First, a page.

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China Aids IDB in Boosting Latin American Loans as Growth Slows

March 18 (Bloomberg) -- China will help the Inter-American Development Bank finance $12 billion in loans for Latin America and the Caribbean this year as the region struggles to recover from the global financial crisis.

The region is forecast to grow 3.9 percent through 2017, down from 4.8 percent during the five years before the 2007 global recession, the Washington-based lender said in a March 17 report released during the bank’s annual meeting in Panama City. The People’s Bank of China will help finance $2 billion in loans, with most of the credit going to Latin American companies, according to the IDB.

While slowing inflation is giving central banks in Latin America leeway to stimulate growth, the region will be held back by falling commodity prices and widening fiscal deficits, the IDB said. Out of 21 major economies in the region that were reviewed for the bank’s study, only Colombia, Trinidad & Tobago and Belize were in better fiscal shape than before the financial crisis.

The bank urged governments to invest in infrastructure and boost domestic savings to revive growth, saying that “the space for monetary policy action has shrunk.”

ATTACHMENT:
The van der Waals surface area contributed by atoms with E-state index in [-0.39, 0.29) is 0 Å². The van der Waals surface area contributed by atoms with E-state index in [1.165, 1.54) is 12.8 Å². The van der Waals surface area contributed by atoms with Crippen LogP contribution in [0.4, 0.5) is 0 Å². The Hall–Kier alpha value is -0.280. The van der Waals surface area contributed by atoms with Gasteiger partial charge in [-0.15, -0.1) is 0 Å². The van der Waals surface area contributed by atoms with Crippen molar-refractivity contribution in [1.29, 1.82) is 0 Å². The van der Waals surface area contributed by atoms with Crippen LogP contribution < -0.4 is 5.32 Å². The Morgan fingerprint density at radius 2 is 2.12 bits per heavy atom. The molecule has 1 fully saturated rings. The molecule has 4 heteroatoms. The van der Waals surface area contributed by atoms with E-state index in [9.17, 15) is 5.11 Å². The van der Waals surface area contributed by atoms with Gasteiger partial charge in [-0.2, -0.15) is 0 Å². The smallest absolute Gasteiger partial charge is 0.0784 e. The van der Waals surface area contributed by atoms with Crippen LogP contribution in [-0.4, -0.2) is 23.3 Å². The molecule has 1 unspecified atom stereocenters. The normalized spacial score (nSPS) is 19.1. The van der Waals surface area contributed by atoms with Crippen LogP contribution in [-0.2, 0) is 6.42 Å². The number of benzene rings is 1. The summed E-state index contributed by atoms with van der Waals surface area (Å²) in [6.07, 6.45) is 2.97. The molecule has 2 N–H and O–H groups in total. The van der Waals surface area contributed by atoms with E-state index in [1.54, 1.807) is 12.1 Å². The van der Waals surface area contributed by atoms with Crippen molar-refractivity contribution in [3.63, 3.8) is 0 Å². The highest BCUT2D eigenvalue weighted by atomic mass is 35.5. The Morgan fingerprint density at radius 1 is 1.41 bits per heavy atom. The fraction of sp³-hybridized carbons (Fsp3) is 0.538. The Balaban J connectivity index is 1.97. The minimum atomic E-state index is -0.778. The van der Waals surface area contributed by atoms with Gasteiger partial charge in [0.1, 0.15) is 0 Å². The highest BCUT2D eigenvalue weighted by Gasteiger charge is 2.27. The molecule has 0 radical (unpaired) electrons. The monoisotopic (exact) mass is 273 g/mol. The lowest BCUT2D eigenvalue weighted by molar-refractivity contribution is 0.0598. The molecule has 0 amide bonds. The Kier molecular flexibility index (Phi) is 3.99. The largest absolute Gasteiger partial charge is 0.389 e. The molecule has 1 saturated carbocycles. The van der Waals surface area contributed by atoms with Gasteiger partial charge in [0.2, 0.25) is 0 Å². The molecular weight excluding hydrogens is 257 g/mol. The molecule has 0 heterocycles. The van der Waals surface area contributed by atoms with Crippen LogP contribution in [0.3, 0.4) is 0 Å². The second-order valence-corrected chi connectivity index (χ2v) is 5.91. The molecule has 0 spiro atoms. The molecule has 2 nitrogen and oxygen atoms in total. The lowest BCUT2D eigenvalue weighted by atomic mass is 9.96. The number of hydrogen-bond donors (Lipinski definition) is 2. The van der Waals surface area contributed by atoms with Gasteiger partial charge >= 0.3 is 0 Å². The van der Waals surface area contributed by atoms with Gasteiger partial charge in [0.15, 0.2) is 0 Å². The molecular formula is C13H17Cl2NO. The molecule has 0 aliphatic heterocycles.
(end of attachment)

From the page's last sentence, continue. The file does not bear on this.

Still, Mexico’s central bank unexpectedly cut borrowing costs March 8 for the first time since 2009, reducing its key rate to 4 percent. Colombia’s monetary authority has lowered its benchmark by 1.5 percentage points to 3.75 percent since June and the central bank may step up purchases of the dollar to weaken the peso, Colombian bank Governor Jose Dario Uribe said.

Colombian Peso

“For the Colombian economy it would good and appropriate if the peso was a bit weaker,” Uribe said in a March 16 interview on the sidelines of the Panama City meeting.

Brazil, Latin America’s largest economy, has been caught between the slowest growth since the aftermath of the Lehman Brothers collapse in 2009 and the fastest annual inflation in 14 months. A possible cycle of rate increases could limit growth to 3 percent while failing to slow inflation to the central bank’s target, Ilan Goldfajn, a chief economist for Itau Unibanco Holdings SA, said in a March 16 interview.

Brazil may receive as much as $3.7 billion this year from the IDB as the country prepares to host next year’s soccer World Cup and the 2016 summer Olympics.

Established in 1959, the IDB is the biggest source of development financing for Latin America and the Caribbean, according to its website. The lender has 48 members, including the U.S., Brazil and Mexico.

The bank’s annual meetings are close to becoming “obsolete” as the region emerges from the global crisis, said Walter Molano, head of research at Greenwich, Connecticut-based BCP Securities LLC.

“Latin America is no longer in flames like it was in the past,” Molano said in a March 16 interview in Panama City.

To contact the reporters on this story: Eric Sabo in Washington at esabo1@bloomberg.net; John Quigley in Lima at jquigley8@bloomberg.net

To contact the editor responsible for this story: Andre Soliani at asoliani@bloomberg.net

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